Maury Wills, base-stealing shortstop for Dodgers, dies at 89

LOS ANGELES (AP) – Maury Wills, who intimidated pitchers with his base-stealing ability as shortstop for the Los Angeles Dodgers on three World Series championship teams, has passed away. He was 89.

Wills died Monday night at home in Sedona, Arizona, the team said Tuesday after being informed by family members. A cause of death was not given.

Wills played on World Series title teams in 1959, ’63, and ’65 during his first eight seasons with the Dodgers. He also played for Pittsburgh and Montreal before returning to the 1969-72 Dodgers when he retired.

During his 14-year career, Wills hit .281 with 2,134 hits and 586 stolen bases in 1,942 games.

Wills broke Ty Cobb’s one-season record for stolen bases with his 97th swipe on September 23, 1962. That season, he became the first player to steal more than 100 bases.

The Dodgers will wear a patch in memory of Wills for the remainder of this season.

“Maury Wills was one of the most exciting Dodgers of all time,” said team president and CEO Stan Kasten. “He changed baseball with his base-running and made the stolen base an important part of the game. He was instrumental in the Dodgers’ success with three world championships.”

Wills had a fateful stint managing the 1980-81, 26-56 Seattle Mariners with a .317 win rate.

He was the National League Most Valuable Player in 1962, the same year he was MVP of the All-Star Game, played in his hometown of Washington, D.C.

Wills stayed at home with his family instead of at the team hotel for the All-Star Game. He arrived at the stadium with a Dodgers bag and a Dodgers shirt on. However, the guard wouldn’t let him in, because he was too small to be a ball player.

Wills suggested that the guard escort him to the door of the NL clubhouse, where he would wait while the guard asked the players to confirm his identity.

“So we walk down there and baseball players have a sick sense of humor because when I was standing outside the door, with my Dodger shirt and duffel bag, and the guy opened the door and said, ‘Everybody here knows this kid?’ and they all looked at me and said, ‘Never seen him before,’ Wills told The Washington Post in 2015.

After the game, Wills took off with his MVP trophy and showed it to the guard.

“He still didn’t believe me, he thought maybe I was wearing it for someone,” Wills told the Post.

Wills led the NL in stolen bases from 1960-65, was a seven-time All-Star roster and won Gold Glove Awards in 1961 and ’62.

He was credited with reviving the stolen base as a strategy. His speed made him a constant threat on the basepaths and he distracted the pitchers even when he wasn’t trying to steal. He carefully studied pitchers and their pick-off moves when he was not on base. When a pitcher drove him back to the sack, he became even more determined to steal.

Once, in a game against the New York Mets, Wills was on first base when pitcher Roger Craig sacked 12 times in a row. On Craig’s next throw, Wills stole second.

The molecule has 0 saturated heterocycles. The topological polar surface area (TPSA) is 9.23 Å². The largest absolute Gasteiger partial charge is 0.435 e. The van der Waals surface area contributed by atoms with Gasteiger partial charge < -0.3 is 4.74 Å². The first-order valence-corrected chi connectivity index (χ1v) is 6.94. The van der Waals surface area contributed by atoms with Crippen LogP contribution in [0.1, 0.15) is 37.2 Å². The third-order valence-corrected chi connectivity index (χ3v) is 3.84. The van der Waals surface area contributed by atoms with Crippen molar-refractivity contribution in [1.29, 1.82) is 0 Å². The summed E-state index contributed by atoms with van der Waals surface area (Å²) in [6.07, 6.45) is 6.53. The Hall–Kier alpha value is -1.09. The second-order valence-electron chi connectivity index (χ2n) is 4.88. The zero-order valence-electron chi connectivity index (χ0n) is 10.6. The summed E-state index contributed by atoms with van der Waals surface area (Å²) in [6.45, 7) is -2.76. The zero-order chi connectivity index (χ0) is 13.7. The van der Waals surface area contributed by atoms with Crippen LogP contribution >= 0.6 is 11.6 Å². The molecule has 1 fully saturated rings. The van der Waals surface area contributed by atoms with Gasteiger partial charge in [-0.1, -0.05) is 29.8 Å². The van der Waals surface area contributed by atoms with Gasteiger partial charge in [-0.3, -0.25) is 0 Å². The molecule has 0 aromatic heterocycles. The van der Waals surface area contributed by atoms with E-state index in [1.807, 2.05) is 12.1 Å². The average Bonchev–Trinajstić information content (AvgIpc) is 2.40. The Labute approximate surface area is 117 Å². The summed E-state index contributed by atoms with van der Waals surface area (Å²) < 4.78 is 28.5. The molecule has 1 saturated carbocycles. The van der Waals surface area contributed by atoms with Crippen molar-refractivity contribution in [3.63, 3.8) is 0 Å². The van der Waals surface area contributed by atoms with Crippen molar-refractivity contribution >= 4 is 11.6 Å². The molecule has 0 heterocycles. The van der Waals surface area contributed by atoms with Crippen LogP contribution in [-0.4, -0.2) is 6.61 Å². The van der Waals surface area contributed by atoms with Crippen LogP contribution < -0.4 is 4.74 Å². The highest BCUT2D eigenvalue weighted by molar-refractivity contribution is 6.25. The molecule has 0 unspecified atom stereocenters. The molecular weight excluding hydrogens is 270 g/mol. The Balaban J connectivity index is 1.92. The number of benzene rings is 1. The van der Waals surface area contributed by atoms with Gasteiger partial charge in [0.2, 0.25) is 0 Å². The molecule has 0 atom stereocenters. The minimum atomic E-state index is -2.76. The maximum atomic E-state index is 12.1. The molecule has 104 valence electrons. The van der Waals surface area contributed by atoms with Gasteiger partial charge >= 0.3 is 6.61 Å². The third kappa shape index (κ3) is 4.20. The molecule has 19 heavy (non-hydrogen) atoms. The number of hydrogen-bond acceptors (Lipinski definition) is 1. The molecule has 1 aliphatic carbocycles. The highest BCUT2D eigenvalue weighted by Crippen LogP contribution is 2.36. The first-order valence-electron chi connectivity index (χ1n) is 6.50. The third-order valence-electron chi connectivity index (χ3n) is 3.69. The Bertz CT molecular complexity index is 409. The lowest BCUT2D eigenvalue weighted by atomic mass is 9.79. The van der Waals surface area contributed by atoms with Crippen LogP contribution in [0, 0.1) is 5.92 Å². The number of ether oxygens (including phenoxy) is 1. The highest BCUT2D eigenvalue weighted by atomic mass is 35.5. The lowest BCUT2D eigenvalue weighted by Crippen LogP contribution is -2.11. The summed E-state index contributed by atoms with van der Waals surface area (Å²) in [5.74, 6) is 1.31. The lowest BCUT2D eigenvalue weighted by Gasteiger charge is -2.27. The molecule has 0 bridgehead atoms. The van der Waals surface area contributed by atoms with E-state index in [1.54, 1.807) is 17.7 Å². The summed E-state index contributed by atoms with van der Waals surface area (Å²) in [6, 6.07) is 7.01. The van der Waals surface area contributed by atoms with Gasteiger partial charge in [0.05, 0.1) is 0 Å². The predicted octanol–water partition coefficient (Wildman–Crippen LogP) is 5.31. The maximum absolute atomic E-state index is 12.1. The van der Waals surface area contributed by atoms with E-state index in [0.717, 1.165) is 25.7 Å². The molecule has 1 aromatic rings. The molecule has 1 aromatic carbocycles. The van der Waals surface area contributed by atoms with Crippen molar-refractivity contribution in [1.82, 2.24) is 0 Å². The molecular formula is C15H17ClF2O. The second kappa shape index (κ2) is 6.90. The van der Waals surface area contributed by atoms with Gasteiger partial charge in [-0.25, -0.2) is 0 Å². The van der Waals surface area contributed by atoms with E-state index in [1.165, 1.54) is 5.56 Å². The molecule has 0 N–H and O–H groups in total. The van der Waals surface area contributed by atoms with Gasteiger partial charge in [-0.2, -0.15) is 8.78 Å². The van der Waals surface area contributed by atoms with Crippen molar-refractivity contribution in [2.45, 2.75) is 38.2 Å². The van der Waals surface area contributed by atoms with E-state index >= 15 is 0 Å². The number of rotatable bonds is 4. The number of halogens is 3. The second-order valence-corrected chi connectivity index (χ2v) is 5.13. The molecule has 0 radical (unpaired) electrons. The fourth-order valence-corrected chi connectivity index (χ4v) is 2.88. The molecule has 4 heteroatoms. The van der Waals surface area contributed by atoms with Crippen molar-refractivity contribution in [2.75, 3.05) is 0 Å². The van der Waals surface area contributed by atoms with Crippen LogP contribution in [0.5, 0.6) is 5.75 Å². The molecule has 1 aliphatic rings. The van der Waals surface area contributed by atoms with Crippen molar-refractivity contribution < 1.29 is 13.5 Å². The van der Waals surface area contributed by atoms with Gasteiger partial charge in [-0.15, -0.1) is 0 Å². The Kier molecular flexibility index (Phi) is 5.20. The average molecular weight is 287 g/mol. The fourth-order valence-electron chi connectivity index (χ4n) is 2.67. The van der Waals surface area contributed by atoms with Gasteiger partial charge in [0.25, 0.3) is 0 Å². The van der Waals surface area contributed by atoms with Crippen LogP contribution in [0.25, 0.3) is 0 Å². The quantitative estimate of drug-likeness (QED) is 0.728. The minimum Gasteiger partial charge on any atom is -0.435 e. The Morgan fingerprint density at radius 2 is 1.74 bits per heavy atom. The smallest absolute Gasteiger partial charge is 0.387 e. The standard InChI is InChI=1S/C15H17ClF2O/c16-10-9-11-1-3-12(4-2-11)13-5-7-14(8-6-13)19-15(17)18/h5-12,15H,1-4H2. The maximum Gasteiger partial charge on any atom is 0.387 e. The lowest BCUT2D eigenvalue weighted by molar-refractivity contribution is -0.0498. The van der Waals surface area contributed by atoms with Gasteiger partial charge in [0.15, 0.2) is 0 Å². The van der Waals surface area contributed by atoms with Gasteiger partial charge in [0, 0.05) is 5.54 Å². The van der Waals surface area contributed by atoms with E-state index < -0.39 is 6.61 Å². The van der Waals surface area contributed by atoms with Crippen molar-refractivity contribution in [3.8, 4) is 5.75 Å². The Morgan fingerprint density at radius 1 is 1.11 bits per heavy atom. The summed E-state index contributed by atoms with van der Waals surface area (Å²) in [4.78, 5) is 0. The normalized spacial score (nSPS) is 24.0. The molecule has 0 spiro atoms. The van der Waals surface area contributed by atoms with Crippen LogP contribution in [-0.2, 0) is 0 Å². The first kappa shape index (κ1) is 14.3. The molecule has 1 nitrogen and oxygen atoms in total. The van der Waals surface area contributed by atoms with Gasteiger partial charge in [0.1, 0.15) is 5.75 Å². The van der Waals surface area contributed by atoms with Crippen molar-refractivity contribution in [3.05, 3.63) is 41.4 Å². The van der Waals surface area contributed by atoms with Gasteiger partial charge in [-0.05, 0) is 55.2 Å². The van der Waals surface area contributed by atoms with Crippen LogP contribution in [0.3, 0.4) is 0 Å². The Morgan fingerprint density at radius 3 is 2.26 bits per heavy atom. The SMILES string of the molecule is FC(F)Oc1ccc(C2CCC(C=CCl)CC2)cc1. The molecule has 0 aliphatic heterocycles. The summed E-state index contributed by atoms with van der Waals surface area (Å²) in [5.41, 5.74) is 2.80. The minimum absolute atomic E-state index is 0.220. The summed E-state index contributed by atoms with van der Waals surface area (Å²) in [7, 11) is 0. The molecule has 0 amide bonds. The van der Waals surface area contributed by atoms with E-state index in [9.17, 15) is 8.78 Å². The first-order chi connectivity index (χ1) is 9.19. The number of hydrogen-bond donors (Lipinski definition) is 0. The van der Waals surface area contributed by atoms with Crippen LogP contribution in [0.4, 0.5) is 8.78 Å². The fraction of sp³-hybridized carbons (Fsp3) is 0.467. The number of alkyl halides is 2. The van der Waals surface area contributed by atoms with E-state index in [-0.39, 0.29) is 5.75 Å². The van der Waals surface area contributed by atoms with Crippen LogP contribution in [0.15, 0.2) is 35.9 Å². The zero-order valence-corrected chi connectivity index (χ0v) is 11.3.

At age 32, Wills banned his legs from competitions due to the penalty of sliding.

After retiring from the Dodgers in 1972, Wills spent five years as an analyst at NBC. He also managed winter ball in the Mexican Pacific League, winning a league championship in 1970-71.

Wills’ tenure managing the Mariners was largely considered a disaster and he was criticized for his lack of managerial experience. It was evident in the numerous blunders he committed, including calling for an assistant pitcher when no one was warming up in the bullpen and holding up a game for several minutes while looking for a pinch hitter.

Wills’ biggest mistake came on April 25, 1981, when he ordered the Mariners ground crew to extend the batter’s box a foot longer toward the mound than the regulations allowed. Oakland manager Billy Martin noticed and asked home place umpire Bill Kunkel to investigate.

Kunkel questioned the chief ranger, who admitted that Wills ordered the change. Wills said it was to help his players stay in the penalty area. However, Martin suspected it would give the Mariners an advantage against Oakland’s breakingball pitchers. Wills was suspended for two games by the American League and fined $500.

Wills led the Mariners to a 20-38 record to finish the 1980 season, and he was fired on May 6, 1981, when the team finished in last place at 6-18. Years later, Wills admitted that he probably should have gained more experience as a minor league manager before being hired in the major leagues.

Wills struggled with alcohol and cocaine addictions until he sobered up in 1989. He credited the Dodgers with helping the great Don Newcombe, who was overcoming his own alcohol problems. Newcombe died in 2109.

“I’m standing here with the man who saved my life,” Wills said of Newcombe. “He was a channel for God’s love for me because he chased me all over Los Angeles to help me and I just couldn’t understand that. But he persevered, he didn’t give in and my life is great today thanks to Don Newcombe.”

Born Maurice Morning Wills in Washington, DC, on October 2, 1932, he excelled in three sports at Cardozo Senior High. He earned All-City honors as a quarterback in football, in basketball, and as a pitcher in baseball when he was nicknamed Sonny.

In 1948, he played on the school’s undefeated football team, which never gave up points. On the mound, Wills threw an one-hitter and struckout 17 batters in a game in 1950. The school’s baseball field is named after him.

Wills has his own museum in Fargo, North Dakota, where he was coach and instructor for the Fargo-Moorhead RedHawks from 1996-97.

He leaves behind his wife Carla and children Barry, Micki, Bump, Anita, Susan Quam and Wendi Jo Wills. Bump was a former Major League second baseman who played for Texas and the Chicago Cubs.

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